Wednesday, May 16, 2012
THIS BEAUTIFUL PLACE By Tankred Dorst and Ursula Ehler
THIS BEAUTIFUL PLACE
By Tankred Dorst and Ursula Ehler
Hanging Loose Press
Prose, 91 pages
ISBN: 978-1-934909-29-4 (pbk.)
Tankred Dorst is a German playwright who has also worked in film, radio, and as a stage director. THIS BEAUTIFUL PLACE, written with his partner, Ursula Ehler, is his only novella. Translator Anna Posten, in her illuminating afterward, notes that the book was first conceived as a screenplay and, indeed, it has a cinematic quality. Posten mentions the parallels between this novella and the work of American filmmaker Robert Altman. She says that “Altman’s style, with its emphasis on luck and fate, coupled with dark undercurrents of tragedy and dissatisfaction, had a strong effect, not only on Dorst, but on German culture and writing from the last quarter of the twentieth century through to the present day.”
THIS BEAUTIFUL PLACE is comic in an even darker way and more indebted to Theater of the Absurd than Altman’s work but the fragmented, episodic unfolding of the narrative(s) works the same kind of magic as that of an Altman film. The reader gradually learns more about the characters and their motives, their dreams, desires and delusions as their stories weave together.
One of the most interesting characters is Lilly, child of an absent father and a drunken and feckless mother. Lilly believes her father, who deserted the family and who is no doubt an alcoholic too, is living in Spain and is, in fact, the King of Spain. As the story progresses, she steals money from her mother and takes off with her little brother, Maxi, who is still young enough to be in diapers, an heads off to hitchhike to Spain to find her father the King. She imagines a wonderful life filled with love if only she can find him.
Another presence dominating the story is not a character per se but a historical personage (though there is some debate about what is true and what is myth regarding him) called Aleijadinho (real name: Antonio Francisco Lisboa). He was a Brazilian architect and sculptor who lived from 1738—1814. He is said to have contracted leprosy but continued to design churches and carve religious statuary. When he lost his hands he had his tools strapped to the stumps of his arms and continued to work. When his feet rotted away he bought a slave to carry him on his shoulders.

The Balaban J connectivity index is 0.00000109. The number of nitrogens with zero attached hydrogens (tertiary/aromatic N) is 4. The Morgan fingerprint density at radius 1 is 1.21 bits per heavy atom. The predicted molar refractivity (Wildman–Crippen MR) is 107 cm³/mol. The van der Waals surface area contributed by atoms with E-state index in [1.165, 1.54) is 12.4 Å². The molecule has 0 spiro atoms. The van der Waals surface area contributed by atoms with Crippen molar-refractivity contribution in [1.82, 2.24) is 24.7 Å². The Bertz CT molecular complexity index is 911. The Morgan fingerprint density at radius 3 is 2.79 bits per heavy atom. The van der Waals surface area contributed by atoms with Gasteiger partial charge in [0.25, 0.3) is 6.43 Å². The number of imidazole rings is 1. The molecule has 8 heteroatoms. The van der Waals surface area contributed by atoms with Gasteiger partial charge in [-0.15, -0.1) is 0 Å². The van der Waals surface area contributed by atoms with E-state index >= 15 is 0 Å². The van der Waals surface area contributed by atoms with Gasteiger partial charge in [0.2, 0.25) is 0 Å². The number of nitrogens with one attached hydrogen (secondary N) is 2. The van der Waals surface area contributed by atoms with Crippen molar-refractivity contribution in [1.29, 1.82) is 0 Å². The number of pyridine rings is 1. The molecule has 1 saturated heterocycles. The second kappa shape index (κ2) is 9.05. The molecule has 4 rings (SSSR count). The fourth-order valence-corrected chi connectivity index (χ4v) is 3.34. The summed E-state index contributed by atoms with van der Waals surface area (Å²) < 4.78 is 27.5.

Another character is Adam Bonsack, a womanizer who has written an essay on Aleijadinho, and his devoted wife, Anna, whom he neglects and humiliates. A comic character who turns up for brief interludes is Fritz, who is Maxi’s actual father though he in no way carries out that role. Fritz is a lewd, disheveled geezer who wears an aviator’s cap and rides around on a moped and who is generally unwelcome wherever he shows up.
Dorst’s novella explores how our lives are bounded by our dreams and delusions, and by the luck of the draw. Within that context there is still room for hope, however, because there’s still room for the persistence, the courage of an Aleijadinho.